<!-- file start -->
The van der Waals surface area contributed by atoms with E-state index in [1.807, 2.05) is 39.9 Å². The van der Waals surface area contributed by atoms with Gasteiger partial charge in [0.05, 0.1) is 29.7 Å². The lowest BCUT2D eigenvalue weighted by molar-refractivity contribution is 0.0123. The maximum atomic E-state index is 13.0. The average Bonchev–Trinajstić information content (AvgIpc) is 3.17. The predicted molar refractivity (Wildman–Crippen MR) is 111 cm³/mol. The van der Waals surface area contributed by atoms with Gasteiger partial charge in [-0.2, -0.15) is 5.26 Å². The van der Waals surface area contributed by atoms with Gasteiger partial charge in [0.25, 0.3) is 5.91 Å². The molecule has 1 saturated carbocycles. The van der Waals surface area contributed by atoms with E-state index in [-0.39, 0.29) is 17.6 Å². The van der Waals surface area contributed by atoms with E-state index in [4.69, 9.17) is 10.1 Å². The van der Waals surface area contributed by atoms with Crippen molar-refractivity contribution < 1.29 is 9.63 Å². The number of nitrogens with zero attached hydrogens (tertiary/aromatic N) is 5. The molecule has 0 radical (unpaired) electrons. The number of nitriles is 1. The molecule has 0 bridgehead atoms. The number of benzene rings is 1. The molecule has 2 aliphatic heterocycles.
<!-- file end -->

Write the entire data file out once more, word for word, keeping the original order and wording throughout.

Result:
The van der Waals surface area contributed by atoms with E-state index in [1.807, 2.05) is 39.9 Å². The van der Waals surface area contributed by atoms with Gasteiger partial charge in [0.05, 0.1) is 29.7 Å². The lowest BCUT2D eigenvalue weighted by molar-refractivity contribution is 0.0123. The maximum atomic E-state index is 13.0. The average Bonchev–Trinajstić information content (AvgIpc) is 3.17. The predicted molar refractivity (Wildman–Crippen MR) is 111 cm³/mol. The van der Waals surface area contributed by atoms with Gasteiger partial charge in [-0.2, -0.15) is 5.26 Å². The van der Waals surface area contributed by atoms with Gasteiger partial charge in [0.25, 0.3) is 5.91 Å². The molecule has 1 saturated carbocycles. The van der Waals surface area contributed by atoms with E-state index in [-0.39, 0.29) is 17.6 Å². The van der Waals surface area contributed by atoms with E-state index in [4.69, 9.17) is 10.1 Å². The van der Waals surface area contributed by atoms with Crippen molar-refractivity contribution < 1.29 is 9.63 Å². The number of nitrogens with zero attached hydrogens (tertiary/aromatic N) is 5. The molecule has 0 radical (unpaired) electrons. The number of nitriles is 1. The molecule has 0 bridgehead atoms. The number of benzene rings is 1. The molecule has 2 aliphatic heterocycles.